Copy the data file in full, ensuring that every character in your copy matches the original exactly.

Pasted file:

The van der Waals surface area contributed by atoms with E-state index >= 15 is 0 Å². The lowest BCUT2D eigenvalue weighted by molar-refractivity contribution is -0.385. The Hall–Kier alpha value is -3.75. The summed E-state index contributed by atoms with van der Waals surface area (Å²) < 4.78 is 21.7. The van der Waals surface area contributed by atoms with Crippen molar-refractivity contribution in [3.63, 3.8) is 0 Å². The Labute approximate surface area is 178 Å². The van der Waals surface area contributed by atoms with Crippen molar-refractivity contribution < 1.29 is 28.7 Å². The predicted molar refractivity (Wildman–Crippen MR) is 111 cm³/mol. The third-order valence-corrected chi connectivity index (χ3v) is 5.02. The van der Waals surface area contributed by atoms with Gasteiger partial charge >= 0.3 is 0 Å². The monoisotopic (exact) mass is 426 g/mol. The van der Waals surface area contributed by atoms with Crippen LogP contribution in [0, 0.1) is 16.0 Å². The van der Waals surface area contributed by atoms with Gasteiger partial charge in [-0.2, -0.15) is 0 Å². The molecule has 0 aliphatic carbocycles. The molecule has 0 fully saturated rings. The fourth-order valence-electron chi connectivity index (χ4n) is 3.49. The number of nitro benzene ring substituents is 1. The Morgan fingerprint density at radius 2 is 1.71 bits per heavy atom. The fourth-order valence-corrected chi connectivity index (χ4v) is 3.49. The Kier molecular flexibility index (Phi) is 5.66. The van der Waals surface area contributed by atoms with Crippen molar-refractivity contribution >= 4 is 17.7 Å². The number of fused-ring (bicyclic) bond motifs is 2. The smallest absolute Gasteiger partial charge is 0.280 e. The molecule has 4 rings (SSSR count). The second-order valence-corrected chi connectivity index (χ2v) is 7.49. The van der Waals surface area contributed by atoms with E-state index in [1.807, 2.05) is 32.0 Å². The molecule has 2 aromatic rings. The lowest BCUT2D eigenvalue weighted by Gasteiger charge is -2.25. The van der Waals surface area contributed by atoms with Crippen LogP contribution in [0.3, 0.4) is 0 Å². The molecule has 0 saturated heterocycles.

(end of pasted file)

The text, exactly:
The van der Waals surface area contributed by atoms with E-state index >= 15 is 0 Å². The lowest BCUT2D eigenvalue weighted by molar-refractivity contribution is -0.385. The Hall–Kier alpha value is -3.75. The summed E-state index contributed by atoms with van der Waals surface area (Å²) < 4.78 is 21.7. The van der Waals surface area contributed by atoms with Crippen molar-refractivity contribution in [3.63, 3.8) is 0 Å². The Labute approximate surface area is 178 Å². The van der Waals surface area contributed by atoms with Crippen molar-refractivity contribution < 1.29 is 28.7 Å². The predicted molar refractivity (Wildman–Crippen MR) is 111 cm³/mol. The third-order valence-corrected chi connectivity index (χ3v) is 5.02. The van der Waals surface area contributed by atoms with Gasteiger partial charge >= 0.3 is 0 Å². The monoisotopic (exact) mass is 426 g/mol. The van der Waals surface area contributed by atoms with Crippen LogP contribution in [0, 0.1) is 16.0 Å². The van der Waals surface area contributed by atoms with Gasteiger partial charge in [-0.2, -0.15) is 0 Å². The molecule has 0 aliphatic carbocycles. The molecule has 0 fully saturated rings. The fourth-order valence-electron chi connectivity index (χ4n) is 3.49. The number of nitro benzene ring substituents is 1. The Morgan fingerprint density at radius 2 is 1.71 bits per heavy atom. The fourth-order valence-corrected chi connectivity index (χ4v) is 3.49. The Kier molecular flexibility index (Phi) is 5.66. The van der Waals surface area contributed by atoms with Crippen molar-refractivity contribution >= 4 is 17.7 Å². The number of fused-ring (bicyclic) bond motifs is 2. The smallest absolute Gasteiger partial charge is 0.280 e. The molecule has 4 rings (SSSR count). The second-order valence-corrected chi connectivity index (χ2v) is 7.49. The van der Waals surface area contributed by atoms with E-state index in [1.807, 2.05) is 32.0 Å². The molecule has 2 aromatic rings. The lowest BCUT2D eigenvalue weighted by Gasteiger charge is -2.25. The van der Waals surface area contributed by atoms with Crippen LogP contribution in [0.3, 0.4) is 0 Å². The molecule has 0 saturated heterocycles.